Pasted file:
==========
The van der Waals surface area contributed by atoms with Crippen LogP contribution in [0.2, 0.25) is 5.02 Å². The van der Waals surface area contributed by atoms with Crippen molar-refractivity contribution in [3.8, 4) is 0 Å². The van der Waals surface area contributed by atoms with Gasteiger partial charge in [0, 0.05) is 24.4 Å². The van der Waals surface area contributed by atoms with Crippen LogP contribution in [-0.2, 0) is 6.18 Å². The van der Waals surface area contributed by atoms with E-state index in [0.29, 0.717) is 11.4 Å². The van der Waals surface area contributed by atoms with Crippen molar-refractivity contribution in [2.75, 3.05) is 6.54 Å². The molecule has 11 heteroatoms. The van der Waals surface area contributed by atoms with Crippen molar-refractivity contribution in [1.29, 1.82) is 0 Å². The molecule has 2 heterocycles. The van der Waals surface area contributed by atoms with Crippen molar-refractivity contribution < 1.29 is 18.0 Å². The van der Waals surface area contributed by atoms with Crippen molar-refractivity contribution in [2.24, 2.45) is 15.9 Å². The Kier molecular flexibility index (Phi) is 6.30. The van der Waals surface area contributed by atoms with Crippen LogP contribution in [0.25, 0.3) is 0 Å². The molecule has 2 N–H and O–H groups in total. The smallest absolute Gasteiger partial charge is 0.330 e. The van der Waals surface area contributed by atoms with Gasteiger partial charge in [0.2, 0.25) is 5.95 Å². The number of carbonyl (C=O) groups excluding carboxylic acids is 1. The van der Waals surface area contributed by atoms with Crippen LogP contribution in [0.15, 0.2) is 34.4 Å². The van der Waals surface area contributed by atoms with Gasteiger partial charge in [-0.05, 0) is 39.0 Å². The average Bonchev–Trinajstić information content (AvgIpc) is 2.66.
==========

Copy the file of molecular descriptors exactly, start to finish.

The van der Waals surface area contributed by atoms with Crippen LogP contribution in [0.2, 0.25) is 5.02 Å². The van der Waals surface area contributed by atoms with Crippen molar-refractivity contribution in [3.8, 4) is 0 Å². The van der Waals surface area contributed by atoms with Gasteiger partial charge in [0, 0.05) is 24.4 Å². The van der Waals surface area contributed by atoms with Crippen LogP contribution in [-0.2, 0) is 6.18 Å². The van der Waals surface area contributed by atoms with E-state index in [0.29, 0.717) is 11.4 Å². The van der Waals surface area contributed by atoms with Crippen molar-refractivity contribution in [2.75, 3.05) is 6.54 Å². The molecule has 11 heteroatoms. The van der Waals surface area contributed by atoms with Crippen molar-refractivity contribution in [1.29, 1.82) is 0 Å². The molecule has 2 heterocycles. The van der Waals surface area contributed by atoms with Crippen molar-refractivity contribution < 1.29 is 18.0 Å². The van der Waals surface area contributed by atoms with Crippen molar-refractivity contribution in [2.24, 2.45) is 15.9 Å². The Kier molecular flexibility index (Phi) is 6.30. The van der Waals surface area contributed by atoms with Crippen LogP contribution in [0.25, 0.3) is 0 Å². The molecule has 2 N–H and O–H groups in total. The smallest absolute Gasteiger partial charge is 0.330 e. The van der Waals surface area contributed by atoms with Gasteiger partial charge in [0.2, 0.25) is 5.95 Å². The number of carbonyl (C=O) groups excluding carboxylic acids is 1. The van der Waals surface area contributed by atoms with Crippen LogP contribution in [0.15, 0.2) is 34.4 Å². The van der Waals surface area contributed by atoms with Gasteiger partial charge in [-0.05, 0) is 39.0 Å². The average Bonchev–Trinajstić information content (AvgIpc) is 2.66.